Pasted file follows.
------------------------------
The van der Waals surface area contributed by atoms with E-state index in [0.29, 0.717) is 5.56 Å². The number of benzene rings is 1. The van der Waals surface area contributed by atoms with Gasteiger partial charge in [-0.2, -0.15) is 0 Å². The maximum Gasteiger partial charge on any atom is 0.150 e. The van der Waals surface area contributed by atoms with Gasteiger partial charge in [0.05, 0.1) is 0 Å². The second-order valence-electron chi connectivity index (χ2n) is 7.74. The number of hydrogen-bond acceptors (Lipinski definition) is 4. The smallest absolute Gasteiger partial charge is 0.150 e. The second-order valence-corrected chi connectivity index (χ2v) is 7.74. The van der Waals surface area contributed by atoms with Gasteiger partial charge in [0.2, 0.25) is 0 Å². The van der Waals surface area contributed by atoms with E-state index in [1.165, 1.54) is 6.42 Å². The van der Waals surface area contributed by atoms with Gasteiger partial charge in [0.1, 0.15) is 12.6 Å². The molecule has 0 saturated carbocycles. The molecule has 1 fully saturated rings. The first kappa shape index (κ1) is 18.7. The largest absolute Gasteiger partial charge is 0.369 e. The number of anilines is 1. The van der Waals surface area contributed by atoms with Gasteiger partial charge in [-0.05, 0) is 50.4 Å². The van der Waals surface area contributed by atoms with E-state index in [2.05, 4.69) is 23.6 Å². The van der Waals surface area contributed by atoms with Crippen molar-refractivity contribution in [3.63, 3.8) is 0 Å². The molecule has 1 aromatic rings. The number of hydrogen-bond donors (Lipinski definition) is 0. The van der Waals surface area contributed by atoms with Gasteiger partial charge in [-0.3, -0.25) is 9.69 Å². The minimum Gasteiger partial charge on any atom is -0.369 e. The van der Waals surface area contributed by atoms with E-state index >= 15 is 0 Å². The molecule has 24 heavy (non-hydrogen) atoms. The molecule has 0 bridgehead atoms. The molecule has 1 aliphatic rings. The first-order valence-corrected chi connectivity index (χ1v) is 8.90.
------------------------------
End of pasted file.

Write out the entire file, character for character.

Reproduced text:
The van der Waals surface area contributed by atoms with E-state index in [0.29, 0.717) is 5.56 Å². The number of benzene rings is 1. The van der Waals surface area contributed by atoms with Gasteiger partial charge in [-0.2, -0.15) is 0 Å². The maximum Gasteiger partial charge on any atom is 0.150 e. The van der Waals surface area contributed by atoms with Gasteiger partial charge in [0.05, 0.1) is 0 Å². The second-order valence-electron chi connectivity index (χ2n) is 7.74. The number of hydrogen-bond acceptors (Lipinski definition) is 4. The smallest absolute Gasteiger partial charge is 0.150 e. The second-order valence-corrected chi connectivity index (χ2v) is 7.74. The van der Waals surface area contributed by atoms with Gasteiger partial charge in [0.2, 0.25) is 0 Å². The van der Waals surface area contributed by atoms with E-state index in [1.165, 1.54) is 6.42 Å². The van der Waals surface area contributed by atoms with Gasteiger partial charge in [0.1, 0.15) is 12.6 Å². The molecule has 0 saturated carbocycles. The molecule has 1 fully saturated rings. The first kappa shape index (κ1) is 18.7. The largest absolute Gasteiger partial charge is 0.369 e. The number of anilines is 1. The van der Waals surface area contributed by atoms with Gasteiger partial charge in [-0.05, 0) is 50.4 Å². The van der Waals surface area contributed by atoms with E-state index in [2.05, 4.69) is 23.6 Å². The van der Waals surface area contributed by atoms with Crippen molar-refractivity contribution in [3.63, 3.8) is 0 Å². The molecule has 1 aromatic rings. The number of hydrogen-bond donors (Lipinski definition) is 0. The van der Waals surface area contributed by atoms with Gasteiger partial charge in [-0.3, -0.25) is 9.69 Å². The minimum Gasteiger partial charge on any atom is -0.369 e. The van der Waals surface area contributed by atoms with E-state index >= 15 is 0 Å². The molecule has 24 heavy (non-hydrogen) atoms. The molecule has 0 bridgehead atoms. The molecule has 1 aliphatic rings. The first-order valence-corrected chi connectivity index (χ1v) is 8.90.